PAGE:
If you keep an open mind when moving around cities, it doesn’t take long to identify their many contradictions.
For example, so much gridlock is generated by circumstances that are, to a large extent, we have come accept as inevitable: taxis looking for passengers, deliveries and maintenance being carried out during at peak times, cars and lorries sharing the same lanes as vulnerable bicycles and scooters… in short, an utterly irrational use of road space.
Why do we still allow taxis to drive around, polluting the air and contributing to traffic jams as they search for passengers? In a city like Madrid, there are some 15,000 taxis on the roads, just so we can enjoy the privilege of hailing one on the street, and every time we do, we create congestion as other vehicles have wait behind or maneuver out of their way. What’s more, these taxis use up space in a bus lane. Who really benefits from this?
What would happen if bus-taxi lanes were reserved only for buses? Or if micromobility vehicles such as bicycles or scooters were allowed to use them? The reason these vehicles cannot use these lanes is mainly because of taxis: but buses are more predictable and slower, so why not keep taxis out of them?
While we’re rethinking the role of the taxi, why not limit the time they are allowed to drive around empty? Obviously, if a trip ends, for example, in an area with low demand, they should be allowed to move to a busier part of the city, but why not limit that empty travel time? And while we’re at it, how about ending the practice of flagging a taxi down and instead we all start using apps, now that we all carry smartphones? Would it really be such a sacrifice?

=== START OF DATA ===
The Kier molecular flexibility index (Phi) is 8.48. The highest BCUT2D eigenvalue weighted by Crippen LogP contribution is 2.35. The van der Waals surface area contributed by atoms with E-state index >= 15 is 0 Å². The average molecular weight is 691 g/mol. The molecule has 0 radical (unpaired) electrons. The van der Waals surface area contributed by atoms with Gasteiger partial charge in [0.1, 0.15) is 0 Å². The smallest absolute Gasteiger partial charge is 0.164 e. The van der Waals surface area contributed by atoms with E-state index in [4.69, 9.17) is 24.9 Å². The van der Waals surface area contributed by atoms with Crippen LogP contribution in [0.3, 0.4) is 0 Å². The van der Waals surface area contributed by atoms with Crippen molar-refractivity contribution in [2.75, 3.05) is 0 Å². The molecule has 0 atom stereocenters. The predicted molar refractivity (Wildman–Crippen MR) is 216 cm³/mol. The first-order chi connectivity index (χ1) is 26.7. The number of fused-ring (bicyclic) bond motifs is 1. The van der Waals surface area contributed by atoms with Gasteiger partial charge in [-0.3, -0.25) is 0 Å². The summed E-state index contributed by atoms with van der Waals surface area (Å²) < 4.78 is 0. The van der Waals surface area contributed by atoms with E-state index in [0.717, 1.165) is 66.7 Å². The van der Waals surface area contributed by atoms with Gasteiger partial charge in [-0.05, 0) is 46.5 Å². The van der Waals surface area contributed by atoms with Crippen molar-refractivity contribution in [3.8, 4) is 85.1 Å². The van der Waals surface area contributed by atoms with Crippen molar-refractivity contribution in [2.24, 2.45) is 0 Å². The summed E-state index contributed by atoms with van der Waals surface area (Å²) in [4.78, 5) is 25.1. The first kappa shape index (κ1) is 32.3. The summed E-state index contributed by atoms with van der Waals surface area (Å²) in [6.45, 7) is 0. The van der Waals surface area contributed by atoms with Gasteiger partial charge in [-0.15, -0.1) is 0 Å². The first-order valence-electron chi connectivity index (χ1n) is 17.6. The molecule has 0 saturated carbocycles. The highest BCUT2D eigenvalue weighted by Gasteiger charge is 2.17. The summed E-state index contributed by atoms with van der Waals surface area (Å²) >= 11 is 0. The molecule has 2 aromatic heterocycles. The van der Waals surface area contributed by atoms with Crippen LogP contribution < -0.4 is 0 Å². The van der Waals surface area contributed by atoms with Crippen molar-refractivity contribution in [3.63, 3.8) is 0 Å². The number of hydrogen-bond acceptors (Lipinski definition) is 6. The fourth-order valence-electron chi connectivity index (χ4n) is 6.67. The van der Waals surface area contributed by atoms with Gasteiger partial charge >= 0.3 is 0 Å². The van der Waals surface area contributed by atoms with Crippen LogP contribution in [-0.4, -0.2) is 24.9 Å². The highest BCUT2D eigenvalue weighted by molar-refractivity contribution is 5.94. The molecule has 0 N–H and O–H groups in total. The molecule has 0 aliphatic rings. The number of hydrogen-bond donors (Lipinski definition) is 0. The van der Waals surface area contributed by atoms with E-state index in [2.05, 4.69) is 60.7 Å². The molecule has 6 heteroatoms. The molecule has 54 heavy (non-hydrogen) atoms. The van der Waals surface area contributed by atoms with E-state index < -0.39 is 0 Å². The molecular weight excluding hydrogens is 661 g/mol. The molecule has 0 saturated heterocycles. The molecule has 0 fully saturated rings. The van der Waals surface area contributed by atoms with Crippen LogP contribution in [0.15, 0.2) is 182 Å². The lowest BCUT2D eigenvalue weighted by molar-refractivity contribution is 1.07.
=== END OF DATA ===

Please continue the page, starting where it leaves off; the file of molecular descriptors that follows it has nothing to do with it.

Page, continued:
Street parking is another egregious misuse of public space: huge parts of our cities are filled with endless rows of vehicles which instead should be left in garages. City dwellers who want a car should pay for a garage space.
Driving around in search of a parking space on the street contributes to pollution, traffic and road rage and makes no sense in a modern city. Removing parking spaces on the street would discourage people from bringing their cars into the city, which would be a good thing. All that freed up space could also be put to other uses, notably allowing micromobility vehicles to move around safely, as well as creating specific loading and unloading areas, another activity that requires urgent regulation, including strict time frames. How often do we still see two lanes occupied by taxis, vans and lorries unloading or picking up a passenger?
Adapting our cities, particularly those that are more than a century old, to automobiles has created unsustainable and frustrating practices. Why on earth have we just accepted turning our cities into a via crucis? We have to rethink many of the privileges we have give to certain types of transportation and many of the uses we make of huge areas of public space. With education and proper planning, we could make our cities more sustainable, more reasonable places to live. It’s just a question of making the decision and being creative. There is another way.
Originally published on Medium. Reprinted with permission and under this Creative Commons License.
Check out Enrique’s book Everything Is Going to Change.
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